The Gambling Commission’s controversial proposals for affordability checks will be addressed in harmony with other issues in the upcoming gambling review, the government minister for gambling and lotteries has confirmed – but has the regulator lost some influence in Westminster?
The government has indicated that affordability checks proposed by from the Gambling Commission will “harmonise” with the ongoing review of UK gambling legislation.
Minister for gambling and lotteries John Whittingdale told the Commons that any new checks would “harmonise” with the review during an adjournment debate brought by Scott Benton, the Conservative MP for Blackpool South and chair of the all party parliamentary group for betting and gaming. A consultation from the Gambling Commission on remote customer interaction, concluded earlier this year, included a proposal that a monthly net gambling loss of as little as £100 would mean bettors would have to prove their income to be able to continue to bet.
This caused much concern for the British racing industry, with its leaders warning that the sport would lose at least £60m a year from lost levy and media rights if customers were discouraged to gamble due to intrusive financial questions.
Benton described affordability checks as “a deeply flawed concept” and said that there was no evidence to suggest they would reduce problem gambling, only “gambling overall”.
Whittingdale confirmed the upcoming gambling review would consider these checks, with the issue of affordability likely to be addressed despite earlier reports that it was being kicked into the long grass.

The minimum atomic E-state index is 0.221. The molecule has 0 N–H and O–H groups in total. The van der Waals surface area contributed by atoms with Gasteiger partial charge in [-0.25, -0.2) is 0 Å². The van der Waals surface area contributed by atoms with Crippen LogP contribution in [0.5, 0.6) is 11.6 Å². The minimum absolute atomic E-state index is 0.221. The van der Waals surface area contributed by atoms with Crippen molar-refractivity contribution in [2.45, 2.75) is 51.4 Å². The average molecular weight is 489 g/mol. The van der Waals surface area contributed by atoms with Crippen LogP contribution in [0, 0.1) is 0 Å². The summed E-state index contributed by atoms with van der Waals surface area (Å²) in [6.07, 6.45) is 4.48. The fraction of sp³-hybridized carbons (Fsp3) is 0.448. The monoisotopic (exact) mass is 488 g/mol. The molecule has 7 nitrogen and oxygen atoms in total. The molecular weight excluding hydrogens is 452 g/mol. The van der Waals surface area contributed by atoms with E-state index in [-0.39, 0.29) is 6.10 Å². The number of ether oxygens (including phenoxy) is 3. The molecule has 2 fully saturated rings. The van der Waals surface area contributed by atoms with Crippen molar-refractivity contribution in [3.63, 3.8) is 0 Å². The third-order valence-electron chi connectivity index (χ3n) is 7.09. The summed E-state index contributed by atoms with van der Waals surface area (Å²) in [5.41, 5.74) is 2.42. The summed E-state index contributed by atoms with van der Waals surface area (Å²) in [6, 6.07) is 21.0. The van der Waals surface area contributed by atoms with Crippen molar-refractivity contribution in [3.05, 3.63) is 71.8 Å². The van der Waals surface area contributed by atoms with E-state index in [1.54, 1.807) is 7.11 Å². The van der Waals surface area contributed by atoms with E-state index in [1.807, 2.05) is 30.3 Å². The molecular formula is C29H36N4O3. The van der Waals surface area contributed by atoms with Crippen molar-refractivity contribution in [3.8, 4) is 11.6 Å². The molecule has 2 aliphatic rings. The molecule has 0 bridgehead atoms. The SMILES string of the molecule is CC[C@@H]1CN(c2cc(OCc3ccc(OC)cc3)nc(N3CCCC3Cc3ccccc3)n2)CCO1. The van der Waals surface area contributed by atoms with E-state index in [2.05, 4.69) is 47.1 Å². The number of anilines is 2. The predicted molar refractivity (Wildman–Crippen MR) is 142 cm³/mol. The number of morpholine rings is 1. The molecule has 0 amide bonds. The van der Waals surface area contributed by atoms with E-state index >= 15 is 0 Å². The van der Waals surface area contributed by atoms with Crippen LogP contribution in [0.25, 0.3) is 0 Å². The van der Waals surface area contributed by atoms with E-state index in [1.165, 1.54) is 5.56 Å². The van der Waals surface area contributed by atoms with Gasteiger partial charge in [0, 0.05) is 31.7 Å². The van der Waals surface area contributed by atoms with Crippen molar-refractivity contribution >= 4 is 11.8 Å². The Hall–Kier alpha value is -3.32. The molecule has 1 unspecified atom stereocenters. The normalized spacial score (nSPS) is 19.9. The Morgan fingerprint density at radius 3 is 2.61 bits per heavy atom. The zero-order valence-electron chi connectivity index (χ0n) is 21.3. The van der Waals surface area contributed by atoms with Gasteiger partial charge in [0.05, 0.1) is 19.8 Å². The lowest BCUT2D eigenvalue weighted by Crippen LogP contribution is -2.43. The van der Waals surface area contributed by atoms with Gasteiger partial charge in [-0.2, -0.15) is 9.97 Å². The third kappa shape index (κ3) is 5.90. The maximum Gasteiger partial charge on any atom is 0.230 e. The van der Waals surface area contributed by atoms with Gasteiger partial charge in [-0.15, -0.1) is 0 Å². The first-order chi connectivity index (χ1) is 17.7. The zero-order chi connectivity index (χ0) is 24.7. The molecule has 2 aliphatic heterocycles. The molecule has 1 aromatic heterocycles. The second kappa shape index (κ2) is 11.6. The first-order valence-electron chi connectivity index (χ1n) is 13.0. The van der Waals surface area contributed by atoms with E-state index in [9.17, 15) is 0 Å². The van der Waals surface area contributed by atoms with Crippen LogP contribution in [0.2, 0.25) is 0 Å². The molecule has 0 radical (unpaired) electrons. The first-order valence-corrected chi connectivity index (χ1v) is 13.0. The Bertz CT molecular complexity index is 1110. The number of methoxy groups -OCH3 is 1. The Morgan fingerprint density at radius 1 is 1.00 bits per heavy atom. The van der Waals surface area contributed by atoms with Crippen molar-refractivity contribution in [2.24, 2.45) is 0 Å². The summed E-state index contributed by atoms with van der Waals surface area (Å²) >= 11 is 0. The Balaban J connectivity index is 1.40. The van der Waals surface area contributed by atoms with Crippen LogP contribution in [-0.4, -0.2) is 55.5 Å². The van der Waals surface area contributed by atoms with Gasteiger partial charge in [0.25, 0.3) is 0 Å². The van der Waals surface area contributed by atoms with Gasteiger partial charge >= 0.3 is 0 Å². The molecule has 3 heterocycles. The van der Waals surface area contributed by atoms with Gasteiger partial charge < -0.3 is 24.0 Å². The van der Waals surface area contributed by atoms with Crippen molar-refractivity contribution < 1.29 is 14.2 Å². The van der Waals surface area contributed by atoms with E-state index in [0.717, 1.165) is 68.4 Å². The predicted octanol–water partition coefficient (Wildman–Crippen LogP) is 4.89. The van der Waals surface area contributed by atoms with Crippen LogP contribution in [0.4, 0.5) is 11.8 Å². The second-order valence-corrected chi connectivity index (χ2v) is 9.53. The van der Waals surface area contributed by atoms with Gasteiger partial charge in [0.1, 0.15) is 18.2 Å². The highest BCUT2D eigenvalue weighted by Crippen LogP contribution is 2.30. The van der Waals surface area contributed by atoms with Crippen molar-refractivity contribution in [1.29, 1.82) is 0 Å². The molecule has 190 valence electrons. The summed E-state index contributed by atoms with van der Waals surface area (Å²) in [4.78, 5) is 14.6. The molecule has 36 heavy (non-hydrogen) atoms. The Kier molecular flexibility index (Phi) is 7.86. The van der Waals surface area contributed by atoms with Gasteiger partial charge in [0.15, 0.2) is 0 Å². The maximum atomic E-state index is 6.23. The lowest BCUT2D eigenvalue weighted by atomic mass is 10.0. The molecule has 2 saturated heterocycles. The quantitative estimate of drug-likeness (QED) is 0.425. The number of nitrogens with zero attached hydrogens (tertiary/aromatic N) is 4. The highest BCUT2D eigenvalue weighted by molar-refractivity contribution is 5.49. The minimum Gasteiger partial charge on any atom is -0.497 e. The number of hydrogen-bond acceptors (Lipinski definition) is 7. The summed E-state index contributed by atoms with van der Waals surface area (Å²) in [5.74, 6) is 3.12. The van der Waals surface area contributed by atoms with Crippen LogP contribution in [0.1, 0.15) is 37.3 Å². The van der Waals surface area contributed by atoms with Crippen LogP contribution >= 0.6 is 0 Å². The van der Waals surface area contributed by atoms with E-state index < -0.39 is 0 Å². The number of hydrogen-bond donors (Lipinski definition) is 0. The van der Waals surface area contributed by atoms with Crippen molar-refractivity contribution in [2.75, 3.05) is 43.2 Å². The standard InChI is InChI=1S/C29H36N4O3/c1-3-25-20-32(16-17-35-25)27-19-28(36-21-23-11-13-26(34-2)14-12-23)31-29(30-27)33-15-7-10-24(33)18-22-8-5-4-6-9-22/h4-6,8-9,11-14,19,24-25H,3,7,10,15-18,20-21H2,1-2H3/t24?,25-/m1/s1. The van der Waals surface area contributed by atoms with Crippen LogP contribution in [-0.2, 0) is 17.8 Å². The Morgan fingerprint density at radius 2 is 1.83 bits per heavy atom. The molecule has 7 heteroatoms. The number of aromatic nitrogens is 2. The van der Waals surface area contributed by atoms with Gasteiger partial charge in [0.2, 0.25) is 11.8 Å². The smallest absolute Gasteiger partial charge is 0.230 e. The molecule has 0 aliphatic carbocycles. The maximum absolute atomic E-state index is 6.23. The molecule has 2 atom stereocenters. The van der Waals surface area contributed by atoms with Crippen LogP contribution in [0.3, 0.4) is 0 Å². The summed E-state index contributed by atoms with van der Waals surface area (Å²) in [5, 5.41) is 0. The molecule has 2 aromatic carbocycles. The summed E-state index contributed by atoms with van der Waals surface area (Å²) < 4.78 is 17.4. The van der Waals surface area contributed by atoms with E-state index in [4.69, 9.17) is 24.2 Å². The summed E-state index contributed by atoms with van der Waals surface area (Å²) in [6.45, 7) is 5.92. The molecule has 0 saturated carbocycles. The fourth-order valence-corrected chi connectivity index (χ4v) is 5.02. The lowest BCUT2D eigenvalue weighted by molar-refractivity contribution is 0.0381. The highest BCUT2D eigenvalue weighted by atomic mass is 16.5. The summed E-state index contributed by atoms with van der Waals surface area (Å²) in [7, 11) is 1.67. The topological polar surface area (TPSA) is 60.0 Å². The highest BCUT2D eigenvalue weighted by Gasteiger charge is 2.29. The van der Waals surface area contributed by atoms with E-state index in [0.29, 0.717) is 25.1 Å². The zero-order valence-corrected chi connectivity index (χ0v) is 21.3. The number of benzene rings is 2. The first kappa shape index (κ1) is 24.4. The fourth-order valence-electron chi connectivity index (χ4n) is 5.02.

“We are looking at whether further controls for play online would be effective in preventing gambling harm, including whether greater controls are needed at an account or product level,” he said. “We are also working closely with the Gambling Commission on its parallel work to improve how operators interact with customers and we will ensure that any new checks that they introduce to increase protections for those who are financially vulnerable, binge gambling or losing significant amounts over time harmonise with the aims of our own review.”
The gambling minister also described the Gambling Commission as “undergoing a reboot”, suggesting its influence in the upcoming gambling review, in which the regulator itself will also be on trial, will be somewhat limited.
“Its powers and performance are matters which we are also looking at as part of the review,” added Whittingdale.
For many in the industry it’s regulating the regulator that has been the area grossly absent in the gambling debate over the past years, with problem gambling pushed to the heart of the conversation despite actual GC figures indicating that numbers have fallen consistently. In keeping with that trend, regretably, is the palpable decline in the day to day regulatory performance of the Commission which has become obsessed with problem gambling at the expense of carrying out its bulk responsibilities with due diligence.